In Example 30, the default table of any of Examples 26-29 includes a default modulation and coding scheme table and the secondary table includes a secondary modulation and coding scheme table. The method further includes maintaining a default channel quality indicator table and a secondary channel quality indicator table. The method includes selecting a plurality of selected tables comprising one of the default modulation and coding scheme table and the secondary modulation and coding scheme table and selecting one of the default channel quality indicator table and the secondary channel quality indicator table.

In Example 31, the method of any of Examples 26-30 include selecting the selected table in response to the UE receiving one or more of an RRC layer message or a MAC layer message indicating the selected table.

In Example 32, selecting the selected table in any of Examples 26-31 includes selecting in response to the UE receiving downlink control information in a PDCCH or EPDCCH communication.

In Example 33, the UE of any of Examples 26-32 includes a soft buffer having a maximum soft buffer size. The method further includes using a default soft buffer size until an indication from the eNB indicates a capability corresponding to the maximum soft buffer size. The default soft buffer size is less than the maximum soft buffer size.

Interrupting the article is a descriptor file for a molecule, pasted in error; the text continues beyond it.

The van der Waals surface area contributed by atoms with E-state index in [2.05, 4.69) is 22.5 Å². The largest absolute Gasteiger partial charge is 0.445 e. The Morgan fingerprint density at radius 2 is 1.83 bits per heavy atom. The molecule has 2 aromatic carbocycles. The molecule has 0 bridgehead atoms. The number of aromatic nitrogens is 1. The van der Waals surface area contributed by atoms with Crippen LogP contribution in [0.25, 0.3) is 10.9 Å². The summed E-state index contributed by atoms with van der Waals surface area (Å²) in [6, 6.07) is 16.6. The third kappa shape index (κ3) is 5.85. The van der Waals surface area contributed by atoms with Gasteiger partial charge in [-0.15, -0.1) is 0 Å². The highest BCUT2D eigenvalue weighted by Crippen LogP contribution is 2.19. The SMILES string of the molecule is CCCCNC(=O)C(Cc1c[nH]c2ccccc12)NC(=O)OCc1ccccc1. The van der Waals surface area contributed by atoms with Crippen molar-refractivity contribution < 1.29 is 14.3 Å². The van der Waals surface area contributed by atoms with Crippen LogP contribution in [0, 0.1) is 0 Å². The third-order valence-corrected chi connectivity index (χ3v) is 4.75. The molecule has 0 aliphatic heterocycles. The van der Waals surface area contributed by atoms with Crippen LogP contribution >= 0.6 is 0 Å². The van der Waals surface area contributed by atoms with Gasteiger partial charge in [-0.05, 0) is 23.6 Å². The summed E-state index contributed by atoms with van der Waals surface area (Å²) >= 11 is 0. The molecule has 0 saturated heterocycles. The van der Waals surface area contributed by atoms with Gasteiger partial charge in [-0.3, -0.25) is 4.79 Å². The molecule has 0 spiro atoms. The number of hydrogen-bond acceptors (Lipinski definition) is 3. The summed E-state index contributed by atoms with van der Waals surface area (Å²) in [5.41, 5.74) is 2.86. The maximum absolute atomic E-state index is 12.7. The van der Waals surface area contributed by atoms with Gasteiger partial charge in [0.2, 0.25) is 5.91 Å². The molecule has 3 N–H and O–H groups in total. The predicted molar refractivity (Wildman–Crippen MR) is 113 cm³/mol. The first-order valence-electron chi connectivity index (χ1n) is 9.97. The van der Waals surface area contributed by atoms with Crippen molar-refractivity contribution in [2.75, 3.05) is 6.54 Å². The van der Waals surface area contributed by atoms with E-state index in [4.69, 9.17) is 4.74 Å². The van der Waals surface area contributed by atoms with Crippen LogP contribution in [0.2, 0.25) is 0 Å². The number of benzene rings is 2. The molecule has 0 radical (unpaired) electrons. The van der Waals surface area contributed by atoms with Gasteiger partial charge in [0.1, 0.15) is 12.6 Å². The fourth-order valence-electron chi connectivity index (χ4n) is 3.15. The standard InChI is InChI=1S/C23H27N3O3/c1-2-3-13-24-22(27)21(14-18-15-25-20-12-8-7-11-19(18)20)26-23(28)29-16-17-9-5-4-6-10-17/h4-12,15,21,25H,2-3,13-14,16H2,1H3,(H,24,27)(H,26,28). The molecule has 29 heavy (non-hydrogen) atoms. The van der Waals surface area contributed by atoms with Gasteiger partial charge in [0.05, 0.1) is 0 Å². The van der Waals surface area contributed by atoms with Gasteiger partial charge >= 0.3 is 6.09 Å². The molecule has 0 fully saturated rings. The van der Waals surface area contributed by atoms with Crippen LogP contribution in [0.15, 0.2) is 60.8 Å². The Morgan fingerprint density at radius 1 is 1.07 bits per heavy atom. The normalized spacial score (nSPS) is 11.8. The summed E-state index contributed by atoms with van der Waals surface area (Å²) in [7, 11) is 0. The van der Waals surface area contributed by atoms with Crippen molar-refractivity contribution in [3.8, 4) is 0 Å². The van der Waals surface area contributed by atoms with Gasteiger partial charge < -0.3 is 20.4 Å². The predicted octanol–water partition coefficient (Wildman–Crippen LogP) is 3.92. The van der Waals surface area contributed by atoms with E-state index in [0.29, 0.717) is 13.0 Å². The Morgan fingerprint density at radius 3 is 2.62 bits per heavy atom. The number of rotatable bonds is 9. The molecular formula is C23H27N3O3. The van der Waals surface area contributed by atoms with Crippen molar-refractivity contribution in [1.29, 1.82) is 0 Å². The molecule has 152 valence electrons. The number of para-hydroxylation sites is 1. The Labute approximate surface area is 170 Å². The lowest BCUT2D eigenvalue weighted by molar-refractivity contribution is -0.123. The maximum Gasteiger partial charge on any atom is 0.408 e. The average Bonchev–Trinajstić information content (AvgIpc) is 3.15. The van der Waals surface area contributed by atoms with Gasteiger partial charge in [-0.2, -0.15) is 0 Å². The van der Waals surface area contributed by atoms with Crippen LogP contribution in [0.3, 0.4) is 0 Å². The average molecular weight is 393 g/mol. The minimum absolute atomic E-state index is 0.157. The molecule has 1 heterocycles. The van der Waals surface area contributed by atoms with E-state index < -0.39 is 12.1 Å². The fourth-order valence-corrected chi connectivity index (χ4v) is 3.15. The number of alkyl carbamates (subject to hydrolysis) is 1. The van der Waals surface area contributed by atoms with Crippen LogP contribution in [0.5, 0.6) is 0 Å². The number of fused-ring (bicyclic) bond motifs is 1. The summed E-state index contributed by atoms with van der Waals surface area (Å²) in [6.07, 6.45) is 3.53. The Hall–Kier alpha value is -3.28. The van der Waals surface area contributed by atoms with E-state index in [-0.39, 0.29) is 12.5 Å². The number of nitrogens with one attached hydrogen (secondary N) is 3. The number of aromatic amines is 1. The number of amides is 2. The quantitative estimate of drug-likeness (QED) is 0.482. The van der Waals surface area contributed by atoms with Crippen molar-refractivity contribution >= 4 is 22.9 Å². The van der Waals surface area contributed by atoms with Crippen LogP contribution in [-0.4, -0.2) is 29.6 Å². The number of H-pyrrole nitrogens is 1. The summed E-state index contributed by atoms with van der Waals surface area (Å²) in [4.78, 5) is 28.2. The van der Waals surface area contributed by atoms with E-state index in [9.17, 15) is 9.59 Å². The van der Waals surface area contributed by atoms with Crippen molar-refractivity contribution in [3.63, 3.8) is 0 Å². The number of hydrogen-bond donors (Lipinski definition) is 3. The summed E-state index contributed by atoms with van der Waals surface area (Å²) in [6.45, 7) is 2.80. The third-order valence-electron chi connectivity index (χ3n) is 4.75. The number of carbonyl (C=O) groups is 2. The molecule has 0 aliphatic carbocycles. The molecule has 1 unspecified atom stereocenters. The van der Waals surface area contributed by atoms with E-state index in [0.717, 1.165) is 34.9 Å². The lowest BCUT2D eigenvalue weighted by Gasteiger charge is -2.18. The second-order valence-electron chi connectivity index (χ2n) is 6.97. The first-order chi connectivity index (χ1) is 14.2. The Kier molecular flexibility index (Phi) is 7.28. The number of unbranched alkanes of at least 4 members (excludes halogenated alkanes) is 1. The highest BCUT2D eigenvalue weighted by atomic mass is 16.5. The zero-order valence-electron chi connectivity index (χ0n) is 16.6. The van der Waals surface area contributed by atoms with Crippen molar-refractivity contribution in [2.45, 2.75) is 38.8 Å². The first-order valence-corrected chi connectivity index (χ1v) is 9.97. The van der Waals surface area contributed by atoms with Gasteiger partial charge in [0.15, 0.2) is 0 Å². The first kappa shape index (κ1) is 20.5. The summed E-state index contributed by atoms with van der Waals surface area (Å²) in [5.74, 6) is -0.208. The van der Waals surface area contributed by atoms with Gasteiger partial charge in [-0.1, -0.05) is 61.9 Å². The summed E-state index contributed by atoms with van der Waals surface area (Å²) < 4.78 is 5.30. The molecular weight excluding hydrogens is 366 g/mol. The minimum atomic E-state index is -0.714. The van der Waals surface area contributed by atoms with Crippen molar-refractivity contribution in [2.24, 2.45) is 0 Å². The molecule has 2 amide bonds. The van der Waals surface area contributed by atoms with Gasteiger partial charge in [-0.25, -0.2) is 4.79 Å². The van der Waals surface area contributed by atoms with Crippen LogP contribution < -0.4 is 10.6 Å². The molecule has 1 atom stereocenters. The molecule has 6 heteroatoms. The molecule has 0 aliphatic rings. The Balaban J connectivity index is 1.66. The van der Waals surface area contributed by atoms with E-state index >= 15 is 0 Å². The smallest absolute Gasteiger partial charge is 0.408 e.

In Example 34, the method of Example 33 further includes selecting the maximum soft buffer size in response to the eNB configuring 256-QAM.

Example 35 is a method for determining an MCS including storing a first table having entries for a plurality of modulation schemes for communication between a mobile communication device and a base station. The method further includes receiving a table configuration message from the base station, the table configuration defining at least a portion of a second table. The second table includes a modulation scheme having a modulation order higher than the plurality of modulation schemes of the first table. The second table includes a same number of entries as the first table and the second table is configured for selective use in place of the first table. The method includes selecting a selected table from one of the first table and the second table and receiving and processing a communication from the base station based on an entry in the selected table.

In Example 36, the first table and the second table of Example 35 are predefined by a communication standard.

In Example 37, the method of any of Examples 35-36 further include determining a rank indicator based on a current channel quality and selecting the selected table based on the rank indicator.

In Example 38, selecting the selected table in Example 37 optionally includes selecting based on the rank indicator meeting or exceeding a rank indicator threshold configured via one or more of a RRC layer message and a MAC layer message

In Example 39, the table configuration message of any of Examples 35-38 optionally indicates which entries in the first table should be removed and replaced with entries corresponding to the higher order modulation in the second table.

In Example 40, selecting the selected table in any of Examples 35-39 includes selecting based on control information received in a physical layer communication.

In Example 41, the control information of any of Examples 35-40 indicates a number of scheduled layers and selecting the selected table is based the number of scheduled layers.

In Example 42, selecting the selected table in any of Examples 35-41 includes selecting based on the number of scheduled layers meeting or exceeding a layer threshold configured via one or more of a RRC layer message and a MAC layer message.